Ocean Conservation Trust

Ocean optimists

Catherine Ansell from the Ocean Conservation Trust presents their latest initiative to protect and regenerate the ocean’s most important ecosystem

Seagrasses are one of the most valuable and biodiverse ecosystems on the planet, providing multiple benefits to the environment. They are up to 35 times more efficient at absorbing carbon than rainforests and despite only covering 0.2% of the seafloor, they store 10% of the ocean’s carbon.

They provide nurseries for commercially important fish species, are biodiversity hotspots, with a single hectare of seagrass providing sanctuary for up to 80,000 fish and 100 million small invertebrates and are also home to rare and endangered species like seahorses and stalked jellyfish. Where seagrasses are present, they also reduce the impacts of coastal erosion.

Despite this, since the 1930s, up to 90% of Zostera marina seagrass beds have been lost, largely through physical disturbance, pollution, and disease. The International Union for the Conservation of Nature (IUCN) estimated in 2014 that seagrasses are declining by 7% a year globally. This estimate makes it the fastest disappearing habitat on the planet.

Because of this, the Ocean Conservation Trust, a UK-based charity has launched Blue Meadows, a landmark project delivering vitally important work to safeguard these vital habitats. Through a holistic approach to seagrass protection, regeneration and restoration in the UK, their goal is to protect what remains of seagrass meadows, and over the longer term restore what has been lost.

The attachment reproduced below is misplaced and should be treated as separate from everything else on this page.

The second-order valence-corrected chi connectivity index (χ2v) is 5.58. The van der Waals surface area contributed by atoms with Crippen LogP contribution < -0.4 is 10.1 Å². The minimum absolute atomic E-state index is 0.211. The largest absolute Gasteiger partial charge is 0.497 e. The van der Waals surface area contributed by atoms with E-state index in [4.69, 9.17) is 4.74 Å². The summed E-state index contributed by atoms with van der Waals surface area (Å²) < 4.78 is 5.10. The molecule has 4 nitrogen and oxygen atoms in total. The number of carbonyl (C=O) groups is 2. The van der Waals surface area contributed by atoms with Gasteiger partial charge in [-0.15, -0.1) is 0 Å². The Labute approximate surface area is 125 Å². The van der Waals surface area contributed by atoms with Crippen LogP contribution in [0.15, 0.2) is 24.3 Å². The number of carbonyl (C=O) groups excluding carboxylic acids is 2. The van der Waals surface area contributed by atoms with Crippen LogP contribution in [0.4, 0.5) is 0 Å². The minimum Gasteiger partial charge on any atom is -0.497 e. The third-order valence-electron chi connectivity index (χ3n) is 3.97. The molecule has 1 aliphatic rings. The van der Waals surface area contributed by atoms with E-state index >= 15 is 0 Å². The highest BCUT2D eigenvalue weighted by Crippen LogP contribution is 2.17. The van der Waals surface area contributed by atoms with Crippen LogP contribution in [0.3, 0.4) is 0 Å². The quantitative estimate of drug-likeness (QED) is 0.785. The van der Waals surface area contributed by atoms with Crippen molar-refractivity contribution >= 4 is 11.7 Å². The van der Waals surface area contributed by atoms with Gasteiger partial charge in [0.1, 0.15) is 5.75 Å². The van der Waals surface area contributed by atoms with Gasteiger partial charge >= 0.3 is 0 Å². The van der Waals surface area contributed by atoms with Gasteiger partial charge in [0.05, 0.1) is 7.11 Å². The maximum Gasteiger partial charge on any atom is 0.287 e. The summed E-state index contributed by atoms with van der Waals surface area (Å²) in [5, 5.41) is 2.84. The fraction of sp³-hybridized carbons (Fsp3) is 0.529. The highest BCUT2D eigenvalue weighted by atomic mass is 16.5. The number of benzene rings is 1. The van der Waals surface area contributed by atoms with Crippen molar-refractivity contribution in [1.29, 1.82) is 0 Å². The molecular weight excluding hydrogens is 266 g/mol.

A vital first step in their approach is the protection and regeneration programme. By defining areas of existing seagrass meadows, and marking them with buoys, it will allow the seagrass already there to regenerate into a healthier meadow. Protection is just the first step, but would mean seagrass meadows could recover and regenerate. Their dive team, made up of professional biologists, will monitor and measure the impacts and benefits of the protection and regeneration work by measuring meadow health, growth and biodiversity.

Their work started with a pilot programme in Falmouth where buoys have been placed in three key areas to protect over 20 hectares of seagrass meadows, the equivalent of 20 football pitches. A local boat user engagement campaign has also begun, and baseline biodiversity measurements have been conducted with support from e-DNA analysis experts to establish the key species present. Each Blue Meadows site will be monitored for a minimum of three years to observe the development of that biodiversity over time. The second project site is already lined up in Torbay, Devon, where a further 50 hectares are planned for protection. Over the next five years, the target is to protect 10%
of all UK seagrass, approximately 700 hectares in total.

Whilst protecting and allowing existing seagrass meadows to regenerate, the OCT is also working on refining a holistic approach to enable large-scale seagrass restoration. To do this, they have constructed a huge 400 square metre purpose-built facility for plant aquaculture.

It’s the largest seagrass nursery site in the UK, where they are researching and developing large scale restoration techniques.

Scaled restoration of seagrass meadows is hampered by multiple factors, including poor germination rates, plants only flowering once a year and the high cost of seed collection. Their research and development programme aims to tackle these problems and enable large-scale restoration of this important habitat. Blue Meadows sites will provide ideal test beds to support this research. Over the next five years, the Ocean Conservation Trust will develop a holistic process to restore at scale.

The essence of the Blue Meadows approach is one of cooperation to solve a critical problem and to grasp a wonderful opportunity. But to do this, they need the support of boat users, businesses, and harbour authorities.

If you would like to make a real difference, visit www.bluemeadows.org